I remember the first time I played an EN record. I was 14. Their legend was so intense, and I’d heard so many stories about how abrasive and uncompromising this music was. I actually turned the stereo way, way down and only slowly, incrementally turned it back up because I was afraid of damaging the speakers on my parents’ stereo in the living room. Nobody was home. And I listened to Tabula Rasa for the first time, and nothing was ever the same again.
A couple of years later, I started going to EN shows. Lots of EN shows. At first, I don’t think they quite knew what to make of me. Here was this weird kid showing up at random concerts all over Europe. I skipped school to go to Neubauten shows. I borrowed money to go to Neubauten shows. I hitchhiked to go to Neubauten shows. Two days before my high school graduation, I saw EN live in Zurich. My mother had to literally beg me on the phone to come home for graduation, because EN were playing a show in Freiburg the same night and I honestly considered that more important. Still do. I kinda wish I’d gone to the show. But I digress.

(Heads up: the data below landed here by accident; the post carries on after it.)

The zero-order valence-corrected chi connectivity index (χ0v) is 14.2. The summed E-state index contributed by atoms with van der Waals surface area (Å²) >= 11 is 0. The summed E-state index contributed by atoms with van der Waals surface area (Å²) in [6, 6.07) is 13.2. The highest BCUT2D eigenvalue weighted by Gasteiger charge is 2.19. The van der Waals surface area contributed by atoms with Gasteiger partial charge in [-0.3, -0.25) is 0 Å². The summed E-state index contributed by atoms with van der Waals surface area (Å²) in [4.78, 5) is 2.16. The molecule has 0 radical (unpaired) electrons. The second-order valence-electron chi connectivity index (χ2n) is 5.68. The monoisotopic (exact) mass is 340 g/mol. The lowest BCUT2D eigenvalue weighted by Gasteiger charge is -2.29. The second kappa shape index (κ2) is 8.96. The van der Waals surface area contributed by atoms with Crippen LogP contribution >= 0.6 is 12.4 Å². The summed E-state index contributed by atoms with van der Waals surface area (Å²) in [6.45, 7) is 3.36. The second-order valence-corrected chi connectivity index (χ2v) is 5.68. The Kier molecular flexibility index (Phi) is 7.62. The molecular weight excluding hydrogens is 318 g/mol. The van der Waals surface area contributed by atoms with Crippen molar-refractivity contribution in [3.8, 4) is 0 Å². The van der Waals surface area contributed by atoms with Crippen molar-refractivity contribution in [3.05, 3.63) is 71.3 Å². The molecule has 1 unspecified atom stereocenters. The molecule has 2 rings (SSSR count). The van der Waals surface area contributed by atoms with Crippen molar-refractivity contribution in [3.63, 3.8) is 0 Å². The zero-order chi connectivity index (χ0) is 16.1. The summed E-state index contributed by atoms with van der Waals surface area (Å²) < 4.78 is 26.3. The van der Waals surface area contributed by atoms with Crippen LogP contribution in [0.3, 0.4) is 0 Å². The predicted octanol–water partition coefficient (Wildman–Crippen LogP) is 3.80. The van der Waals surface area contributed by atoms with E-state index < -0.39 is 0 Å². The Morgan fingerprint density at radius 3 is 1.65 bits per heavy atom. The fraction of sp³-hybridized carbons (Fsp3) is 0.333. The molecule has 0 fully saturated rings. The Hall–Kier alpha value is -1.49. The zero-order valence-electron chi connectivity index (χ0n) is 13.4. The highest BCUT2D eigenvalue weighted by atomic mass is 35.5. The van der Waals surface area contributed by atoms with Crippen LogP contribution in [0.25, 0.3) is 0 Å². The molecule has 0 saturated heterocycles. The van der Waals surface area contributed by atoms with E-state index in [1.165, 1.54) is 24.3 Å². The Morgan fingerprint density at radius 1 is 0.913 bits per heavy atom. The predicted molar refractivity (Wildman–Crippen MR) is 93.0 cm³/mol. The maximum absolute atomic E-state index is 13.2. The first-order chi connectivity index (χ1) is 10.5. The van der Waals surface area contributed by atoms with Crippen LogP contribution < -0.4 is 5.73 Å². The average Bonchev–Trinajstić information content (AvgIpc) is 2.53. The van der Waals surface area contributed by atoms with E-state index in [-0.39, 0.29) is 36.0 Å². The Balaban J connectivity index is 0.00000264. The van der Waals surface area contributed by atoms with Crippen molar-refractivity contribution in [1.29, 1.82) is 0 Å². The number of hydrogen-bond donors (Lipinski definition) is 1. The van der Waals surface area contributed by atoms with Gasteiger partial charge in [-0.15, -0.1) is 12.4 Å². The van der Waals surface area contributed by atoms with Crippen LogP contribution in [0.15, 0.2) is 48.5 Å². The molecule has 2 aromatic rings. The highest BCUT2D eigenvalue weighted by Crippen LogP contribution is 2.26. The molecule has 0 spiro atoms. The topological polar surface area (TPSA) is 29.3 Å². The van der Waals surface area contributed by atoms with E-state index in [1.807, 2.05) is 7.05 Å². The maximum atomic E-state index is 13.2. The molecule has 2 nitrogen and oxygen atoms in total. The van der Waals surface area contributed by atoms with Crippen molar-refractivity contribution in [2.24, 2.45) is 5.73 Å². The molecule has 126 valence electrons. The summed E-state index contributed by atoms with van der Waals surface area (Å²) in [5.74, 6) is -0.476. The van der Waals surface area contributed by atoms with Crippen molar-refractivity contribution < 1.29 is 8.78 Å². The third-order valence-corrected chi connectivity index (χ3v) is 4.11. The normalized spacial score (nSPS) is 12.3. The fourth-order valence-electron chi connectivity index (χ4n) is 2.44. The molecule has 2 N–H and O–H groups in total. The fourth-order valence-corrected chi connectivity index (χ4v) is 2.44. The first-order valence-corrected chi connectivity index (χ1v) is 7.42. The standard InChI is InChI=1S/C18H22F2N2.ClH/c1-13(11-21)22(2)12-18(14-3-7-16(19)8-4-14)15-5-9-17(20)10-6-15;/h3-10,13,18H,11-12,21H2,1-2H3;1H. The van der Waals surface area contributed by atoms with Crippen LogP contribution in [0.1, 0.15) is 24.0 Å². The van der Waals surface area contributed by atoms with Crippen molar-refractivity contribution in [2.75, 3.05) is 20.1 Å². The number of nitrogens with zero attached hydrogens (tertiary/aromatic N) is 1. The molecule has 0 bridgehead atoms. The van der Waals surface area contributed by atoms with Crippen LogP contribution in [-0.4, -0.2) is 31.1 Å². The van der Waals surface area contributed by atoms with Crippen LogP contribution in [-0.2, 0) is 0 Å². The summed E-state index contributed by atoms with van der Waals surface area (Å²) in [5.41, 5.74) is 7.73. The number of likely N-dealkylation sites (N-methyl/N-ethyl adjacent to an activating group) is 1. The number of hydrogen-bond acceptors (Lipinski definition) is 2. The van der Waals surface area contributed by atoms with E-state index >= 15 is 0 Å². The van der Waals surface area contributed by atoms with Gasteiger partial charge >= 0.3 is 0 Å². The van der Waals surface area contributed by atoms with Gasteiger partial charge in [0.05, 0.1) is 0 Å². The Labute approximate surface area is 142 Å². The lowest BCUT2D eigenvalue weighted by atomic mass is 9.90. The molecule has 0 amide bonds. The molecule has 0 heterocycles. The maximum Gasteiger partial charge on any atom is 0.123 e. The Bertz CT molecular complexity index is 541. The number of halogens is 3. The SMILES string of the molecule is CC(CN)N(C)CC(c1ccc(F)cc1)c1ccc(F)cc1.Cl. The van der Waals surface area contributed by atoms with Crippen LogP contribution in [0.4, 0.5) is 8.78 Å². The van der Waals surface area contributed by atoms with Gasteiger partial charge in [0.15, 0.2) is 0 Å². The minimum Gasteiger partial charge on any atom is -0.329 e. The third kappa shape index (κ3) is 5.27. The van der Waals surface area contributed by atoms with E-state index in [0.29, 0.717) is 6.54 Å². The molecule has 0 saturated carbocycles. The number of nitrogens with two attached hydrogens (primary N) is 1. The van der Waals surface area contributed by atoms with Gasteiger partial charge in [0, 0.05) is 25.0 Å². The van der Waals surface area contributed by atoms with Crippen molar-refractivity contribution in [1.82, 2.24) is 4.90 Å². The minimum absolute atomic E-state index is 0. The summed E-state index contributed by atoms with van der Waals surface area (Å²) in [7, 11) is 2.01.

I don’t know if they were amused by me, if they pitied me, or if they just sensed the suicidal desperation of my teenage years. But, in an incredible twist of fate, my favorite band basically adopted me. Not in any kind of dramatic way. But they’d get me into shows when I couldn’t afford tickets. They’d give me the occasional piece of free merch to cheer me up. They let me come backstage and have sushi from their contract rider after the shows because I was clearly starving. I don’t really think I can express in words what that meant to me. To be a suicidal teenage fanboy and have your biggest heroes not only pay attention to you but treat you with more respect than most of the people in your daily life….Einstürzende Neubauten saved my life. They also taught me how to be creative in the most productive, problem-solving way imaginable. So if you’ve ever written me a message thanking me for helping you, you should really be thanking them. Because that was where I learned how incredibly powerful and affirming it is to get even the slightest bit of recognition from someone you respect and look up to.